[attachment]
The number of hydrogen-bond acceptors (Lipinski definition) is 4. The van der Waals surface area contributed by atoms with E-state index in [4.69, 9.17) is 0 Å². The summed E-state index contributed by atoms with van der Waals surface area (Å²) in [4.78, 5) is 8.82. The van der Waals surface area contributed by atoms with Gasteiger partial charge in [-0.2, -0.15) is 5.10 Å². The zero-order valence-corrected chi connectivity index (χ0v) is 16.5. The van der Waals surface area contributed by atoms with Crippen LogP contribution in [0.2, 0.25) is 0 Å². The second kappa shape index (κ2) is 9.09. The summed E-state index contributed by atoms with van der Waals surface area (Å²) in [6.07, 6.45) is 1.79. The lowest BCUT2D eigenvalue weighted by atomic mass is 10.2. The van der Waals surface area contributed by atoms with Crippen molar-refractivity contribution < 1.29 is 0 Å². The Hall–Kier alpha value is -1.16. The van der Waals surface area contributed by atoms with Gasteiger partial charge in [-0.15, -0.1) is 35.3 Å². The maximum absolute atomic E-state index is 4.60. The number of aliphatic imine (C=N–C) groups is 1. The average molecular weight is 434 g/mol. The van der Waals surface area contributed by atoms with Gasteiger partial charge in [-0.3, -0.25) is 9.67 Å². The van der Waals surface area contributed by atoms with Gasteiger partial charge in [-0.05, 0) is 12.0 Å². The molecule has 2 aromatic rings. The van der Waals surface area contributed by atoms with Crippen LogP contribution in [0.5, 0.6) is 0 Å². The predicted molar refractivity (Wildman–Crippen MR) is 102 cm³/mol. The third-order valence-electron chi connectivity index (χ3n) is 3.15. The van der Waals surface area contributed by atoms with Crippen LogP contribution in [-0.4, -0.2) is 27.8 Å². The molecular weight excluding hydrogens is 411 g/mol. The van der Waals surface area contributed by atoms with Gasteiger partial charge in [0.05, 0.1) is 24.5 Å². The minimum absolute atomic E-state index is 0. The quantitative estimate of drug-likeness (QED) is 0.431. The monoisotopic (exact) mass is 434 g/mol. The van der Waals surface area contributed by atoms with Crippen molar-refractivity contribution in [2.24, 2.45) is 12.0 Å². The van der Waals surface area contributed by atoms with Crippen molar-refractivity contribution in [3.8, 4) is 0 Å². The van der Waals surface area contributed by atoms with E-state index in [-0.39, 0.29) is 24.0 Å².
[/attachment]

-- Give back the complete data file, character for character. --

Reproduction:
The number of hydrogen-bond acceptors (Lipinski definition) is 4. The van der Waals surface area contributed by atoms with E-state index in [4.69, 9.17) is 0 Å². The summed E-state index contributed by atoms with van der Waals surface area (Å²) in [4.78, 5) is 8.82. The van der Waals surface area contributed by atoms with Gasteiger partial charge in [-0.2, -0.15) is 5.10 Å². The zero-order valence-corrected chi connectivity index (χ0v) is 16.5. The van der Waals surface area contributed by atoms with Crippen LogP contribution in [0.2, 0.25) is 0 Å². The second kappa shape index (κ2) is 9.09. The summed E-state index contributed by atoms with van der Waals surface area (Å²) in [6.07, 6.45) is 1.79. The lowest BCUT2D eigenvalue weighted by atomic mass is 10.2. The van der Waals surface area contributed by atoms with Crippen molar-refractivity contribution < 1.29 is 0 Å². The Hall–Kier alpha value is -1.16. The van der Waals surface area contributed by atoms with Gasteiger partial charge in [-0.15, -0.1) is 35.3 Å². The maximum absolute atomic E-state index is 4.60. The number of aliphatic imine (C=N–C) groups is 1. The average molecular weight is 434 g/mol. The van der Waals surface area contributed by atoms with Gasteiger partial charge in [-0.3, -0.25) is 9.67 Å². The van der Waals surface area contributed by atoms with Gasteiger partial charge in [-0.05, 0) is 12.0 Å². The molecule has 2 aromatic rings. The van der Waals surface area contributed by atoms with Crippen LogP contribution in [0.5, 0.6) is 0 Å². The predicted molar refractivity (Wildman–Crippen MR) is 102 cm³/mol. The third-order valence-electron chi connectivity index (χ3n) is 3.15. The van der Waals surface area contributed by atoms with Crippen LogP contribution in [-0.4, -0.2) is 27.8 Å². The molecular weight excluding hydrogens is 411 g/mol. The van der Waals surface area contributed by atoms with Gasteiger partial charge in [0.05, 0.1) is 24.5 Å². The minimum absolute atomic E-state index is 0. The quantitative estimate of drug-likeness (QED) is 0.431. The monoisotopic (exact) mass is 434 g/mol. The van der Waals surface area contributed by atoms with Crippen molar-refractivity contribution in [2.24, 2.45) is 12.0 Å². The van der Waals surface area contributed by atoms with Crippen molar-refractivity contribution in [3.8, 4) is 0 Å². The van der Waals surface area contributed by atoms with E-state index in [-0.39, 0.29) is 24.0 Å².